The U.S. Supreme Court on Monday restored to active status a damages claim against a college that arbitrarily shut down the speech of Christian students, then changed its speech restrictions when they were challenged in court and claimed the case then was over.
Not so, said the high court.
“[The student] experienced a completed violation of his constitutional rights when respondents enforced their speech policies against him. Nominal damages can redress [his] injury even if he cannot or chooses not to quantify that harm in economic terms,” the 8-1 decision said.
The student plaintiffs are Chike Uzuegbunam and Joseph Bradford. Uzuegbunam was actually silenced by school officials when he tried to share his Christian faith, and Bradford withheld his testimony because of the threat from the school.
“Student Chike Uzuegbunam tried to share his Christian faith with other students on the Lawrenceville, Georgia, campus in 2016. College officials quickly stopped him because he had not reserved one of two tiny zones where free expression was allowed without a permit – zones that together made up only 0.0015% of campus. When Uzuegbunam reserved a zone and again tried to share his faith, officials again ordered him to stop because someone complained, which made his evangelization efforts ‘disorderly conduct’ under a Gwinnett policy that applied to any expression that ‘disturbs the peace and/or comfort of person(s),'” explained his lawyers.
Their appeal to the Supreme Court explained lower courts dropped the students’ legal case because the college changed its practice after their case was filed to make the free speech issue moot.
But the appeal pointed out that six circuits hold that a government’s policy change does not moot nominal-damages claims.
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Explained Kristen Waggoner, of the Alliance Defending Freedom: “The Supreme Court has rightly affirmed that government officials should be held accountable for the injuries they cause. When public officials violate constitutional rights, it causes serious harm to the victims. Groups representing diverse ideological viewpoints supported our clients because the threat to our constitutionally protected freedoms doesn’t stop with free speech rights or a college campus.
“Officials within our public institutions shouldn’t get a free pass for violating constitutional rights on campus or anywhere else. When such officials engage in misconduct but face no consequences, it leaves victims without recourse, undermines the nation’s commitment to protecting constitutional rights, and emboldens the government to engage in future violations. We are pleased that the Supreme Court weighed in on the side of justice for those victims.”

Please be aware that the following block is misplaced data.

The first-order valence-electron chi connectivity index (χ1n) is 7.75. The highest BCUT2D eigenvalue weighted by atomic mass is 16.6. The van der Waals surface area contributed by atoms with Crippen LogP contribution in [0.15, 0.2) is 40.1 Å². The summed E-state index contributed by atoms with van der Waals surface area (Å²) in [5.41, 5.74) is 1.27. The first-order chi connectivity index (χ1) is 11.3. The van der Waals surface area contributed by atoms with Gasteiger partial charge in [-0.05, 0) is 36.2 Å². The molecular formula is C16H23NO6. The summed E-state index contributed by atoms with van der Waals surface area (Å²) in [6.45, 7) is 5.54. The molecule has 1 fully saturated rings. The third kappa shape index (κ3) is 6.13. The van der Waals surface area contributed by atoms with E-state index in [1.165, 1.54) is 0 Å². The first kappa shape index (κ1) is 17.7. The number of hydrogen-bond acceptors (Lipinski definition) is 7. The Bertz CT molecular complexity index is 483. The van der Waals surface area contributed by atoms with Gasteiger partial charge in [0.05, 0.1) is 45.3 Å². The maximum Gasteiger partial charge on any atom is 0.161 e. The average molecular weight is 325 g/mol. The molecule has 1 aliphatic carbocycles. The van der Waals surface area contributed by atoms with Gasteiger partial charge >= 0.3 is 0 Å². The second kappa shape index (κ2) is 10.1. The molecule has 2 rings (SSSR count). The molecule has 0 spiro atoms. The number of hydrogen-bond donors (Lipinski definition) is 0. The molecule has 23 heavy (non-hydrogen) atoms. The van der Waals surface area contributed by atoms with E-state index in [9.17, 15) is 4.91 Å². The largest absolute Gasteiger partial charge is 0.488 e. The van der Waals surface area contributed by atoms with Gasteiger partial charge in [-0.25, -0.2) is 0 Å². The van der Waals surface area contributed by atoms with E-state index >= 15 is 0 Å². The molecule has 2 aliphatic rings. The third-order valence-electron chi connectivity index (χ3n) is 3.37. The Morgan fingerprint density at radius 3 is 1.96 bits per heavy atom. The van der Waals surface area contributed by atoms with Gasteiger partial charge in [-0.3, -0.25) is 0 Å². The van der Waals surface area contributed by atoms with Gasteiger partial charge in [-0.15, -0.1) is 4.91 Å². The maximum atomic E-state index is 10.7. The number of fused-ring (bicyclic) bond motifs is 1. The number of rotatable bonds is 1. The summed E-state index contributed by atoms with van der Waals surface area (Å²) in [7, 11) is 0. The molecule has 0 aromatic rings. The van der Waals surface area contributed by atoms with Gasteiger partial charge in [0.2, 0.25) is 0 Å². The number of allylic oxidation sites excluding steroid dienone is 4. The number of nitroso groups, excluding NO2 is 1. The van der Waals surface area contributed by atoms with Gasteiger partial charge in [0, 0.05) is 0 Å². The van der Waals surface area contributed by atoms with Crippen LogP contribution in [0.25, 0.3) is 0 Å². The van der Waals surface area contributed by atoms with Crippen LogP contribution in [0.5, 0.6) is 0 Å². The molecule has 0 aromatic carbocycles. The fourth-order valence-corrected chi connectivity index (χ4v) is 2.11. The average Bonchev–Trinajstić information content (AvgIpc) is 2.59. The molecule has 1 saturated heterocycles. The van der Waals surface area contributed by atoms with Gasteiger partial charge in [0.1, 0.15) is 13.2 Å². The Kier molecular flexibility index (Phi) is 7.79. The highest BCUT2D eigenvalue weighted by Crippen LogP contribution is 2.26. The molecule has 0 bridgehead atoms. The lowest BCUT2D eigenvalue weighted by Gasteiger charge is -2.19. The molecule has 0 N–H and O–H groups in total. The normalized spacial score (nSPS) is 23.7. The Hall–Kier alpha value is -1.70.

The Supreme Court cited the situation, where Uzuegbunam wanted to talk with interested students about his faith, and when silenced by a security officer, obtained a special permit for a “designated speech area.”
But then security officers shut him down because “people had complained about his speech.”
“As relevant here, the students sought injunctive relief and nominal damages. The college officials ultimately chose to discontinue the challenged policies rather than to defend them, and they sought dismissal on the ground that the policy change left the students without standing to sue. The parties agreed that the policy change rendered the students’ request for injunctive relief moot, but disputed whether the students had standing to maintain the suit based on their remaining claim for nominal damages.”
The high court reversed the 11th Circuit’s decision that the case was over.
“A request for nominal damages satisfies the redressability element necessary for Article III standing where a plaintiff’s claim is based on a completed violation of a legal right,” the decision said. “To establish Article III standing, the Constitution requires a plaintiff to identify an injury in fact that is fairly traceable to the challenged conduct and to seek a remedy likely to redress that injury.
“The dispute here concerns whether the remedy Uzuegbunam sought—nominal damages—can redress the completed constitutional violation that he alleges occurred when campus officials enforced the speech policies against him. … The prevailing rule at common law was that a party whose rights are invaded can always recover nominal damages without furnishing evidence of actual damage.”
The students had attracted support from a wide range of atheist, Jewish, Catholic and Muslim organizations all concerned about speech rights on campus.
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